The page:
What used to be laws against Indigenous peoples gathering in one place is now CSIS, RCMP, DND and INAC putting us on terrorist watch lists, monitoring our movements, and over-incarcerating our men, women and youth at increasing rates.

What used to be laws against Indigenous peoples hiring lawyers to advocateon their behalf, are now devasting funding cuts to local, regional and provincial First Nation political organizations. All coming at a time when Harper wants chaos, confusion, and lack of political capacity to ensure there is little resistance to his comprehensive Indian Act-based legislative agenda. 

He hopes to strike fear and confusion in chiefs so that they don’t know whether to stay quiet and hope it doesn’t get worse, or take action. Either way, funding cuts will be imposed on local First Nations as well. This is not about whether regional political organizations are doing a good job or not – this is about Harper fulfilling the original intentions of Indian policy (1) accessing Indigenous lands and resources and (2) reducing financial obligations to Indigenous peoples. He just happens to see striking at political organizations as the best way to isolate individual First Nations, already overwhelmed with issues, so they are easier to bully into submission.

The Assembly of First Nations (AFN) either does not have the capacity or inclination to take these issues on. Regardless of the reasons, it is clear that local community members are going to be looking to their local First Nation governments to take action. In the same vein, First Nation leaders will be looking for assistance from their treaty, regional and provincial organizations. The days of waiting for the AFN to do something are over. If these funding cuts are ok, so will be the ones that come to individual First Nations, then will come the eventual constitutional changes, the accelerated extinguishment of Aboriginal and treaty rights, and the division and sale of the rest of our lands.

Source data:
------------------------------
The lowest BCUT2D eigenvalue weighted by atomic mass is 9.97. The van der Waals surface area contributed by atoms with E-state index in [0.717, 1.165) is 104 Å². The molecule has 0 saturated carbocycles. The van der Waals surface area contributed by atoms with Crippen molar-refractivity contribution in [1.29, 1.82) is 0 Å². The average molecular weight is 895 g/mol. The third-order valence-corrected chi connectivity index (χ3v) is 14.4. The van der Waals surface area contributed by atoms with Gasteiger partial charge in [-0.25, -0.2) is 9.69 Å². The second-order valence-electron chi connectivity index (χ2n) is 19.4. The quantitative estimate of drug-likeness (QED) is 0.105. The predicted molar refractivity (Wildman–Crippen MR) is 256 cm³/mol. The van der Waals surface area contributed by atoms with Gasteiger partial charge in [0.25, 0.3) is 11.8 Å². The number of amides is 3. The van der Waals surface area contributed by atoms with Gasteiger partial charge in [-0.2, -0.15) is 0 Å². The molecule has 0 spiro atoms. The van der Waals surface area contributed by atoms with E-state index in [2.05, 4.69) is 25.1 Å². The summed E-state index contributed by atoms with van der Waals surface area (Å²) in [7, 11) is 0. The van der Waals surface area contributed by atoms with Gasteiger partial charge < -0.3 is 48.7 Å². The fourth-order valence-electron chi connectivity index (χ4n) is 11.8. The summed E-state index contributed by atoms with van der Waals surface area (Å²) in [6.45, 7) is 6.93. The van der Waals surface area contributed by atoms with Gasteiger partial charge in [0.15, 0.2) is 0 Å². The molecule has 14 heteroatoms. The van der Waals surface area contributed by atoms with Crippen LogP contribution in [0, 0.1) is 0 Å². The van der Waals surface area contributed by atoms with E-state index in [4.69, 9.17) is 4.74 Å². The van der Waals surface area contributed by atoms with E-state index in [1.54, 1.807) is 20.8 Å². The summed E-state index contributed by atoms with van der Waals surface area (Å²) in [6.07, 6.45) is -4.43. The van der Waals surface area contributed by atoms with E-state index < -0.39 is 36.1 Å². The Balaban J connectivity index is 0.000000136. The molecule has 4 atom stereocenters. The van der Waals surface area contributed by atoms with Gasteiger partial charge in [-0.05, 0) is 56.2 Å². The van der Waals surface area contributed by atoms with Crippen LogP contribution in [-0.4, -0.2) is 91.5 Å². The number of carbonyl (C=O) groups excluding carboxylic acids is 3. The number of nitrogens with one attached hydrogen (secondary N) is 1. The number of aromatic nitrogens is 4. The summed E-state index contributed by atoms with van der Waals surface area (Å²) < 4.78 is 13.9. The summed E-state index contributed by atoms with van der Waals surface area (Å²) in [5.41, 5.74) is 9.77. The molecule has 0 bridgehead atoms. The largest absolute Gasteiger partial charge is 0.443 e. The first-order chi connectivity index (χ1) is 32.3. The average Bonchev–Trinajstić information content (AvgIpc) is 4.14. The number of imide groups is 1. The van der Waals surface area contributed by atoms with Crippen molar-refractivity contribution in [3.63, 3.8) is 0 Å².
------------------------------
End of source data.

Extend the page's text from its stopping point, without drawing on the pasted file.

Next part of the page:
If Canadians think that this does not concern them – they should think again. As your “Canada” slowly becomes a dictatorship led by a rogue Prime Minister who is obsessed with power, Canadian laws, rules, and regulations are breached with impunity. Everything from elections, ethics, budgets, and legislation are manipulated without regard for the rule of law. The damage done by these renegade Conservatives is already so severe that analysts feel it will take years to undo the harm. 

In standing beside Indigenous peoples to oppose these destructive policies, Canadians would be living up to the spirit and intent of the treaties and, in so doing, protecting their own futures. Economic reports have already shown that the costs of maintaining Indigenous peoples in poverty is higher than the solutions. Those same studies show that the costs of delaying the resolution of land claims and treaty implemention for example, are higher than if those claims were resolved equitably. Even the most basic math shows that it costs more to keep an Indigenous person in a federal prison for one year ($100,000) than it does to pay for a 4-year university degree ($60,000).

If you think for a minute that once Harper is done erasing Indigenous peoples, that he won’t come after women, children, the impoverished, the remaining pristine environmental areas, water basins and sanctuaries all in the name of wealth and power, think again. There is no room for justice, diversity or freedom in a dictator’s view of the world.

We are all compelled to act. Our reasons do not have to be the same. I can be a Mi’kmaw citizen and someone else can be a Canadian citizen, but still have a mutual interest in protecting the environment. Whether someone votes in federal and provincial elections, or like me, does not vote in elections – we all still share the desire to protect our waterways. One can be Maliseet and someone else French, but still feel it important protect our cultures for future generations. 

I have no intention of letting Harper erase me, my family, my home community or Mi’kmaw Nation. Let’s put our heads together about a plan of action.

Extra sources:

http://pi.library.yorku.ca/ojs/index.php/crsp/article/viewFile/35220/32057

http://www.oba.org/en/pdf/sec_news_sept11_c3_palm.pdf

http://lawandstyle.ca/opinion_first_nations_fiasco/

http://fusemagazine.org/2012/07/35-3_palmate

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About flexosaurus

I am an anthropologist and Associate Professor who loves to play guitar and comment on social injustice in whatever form it may take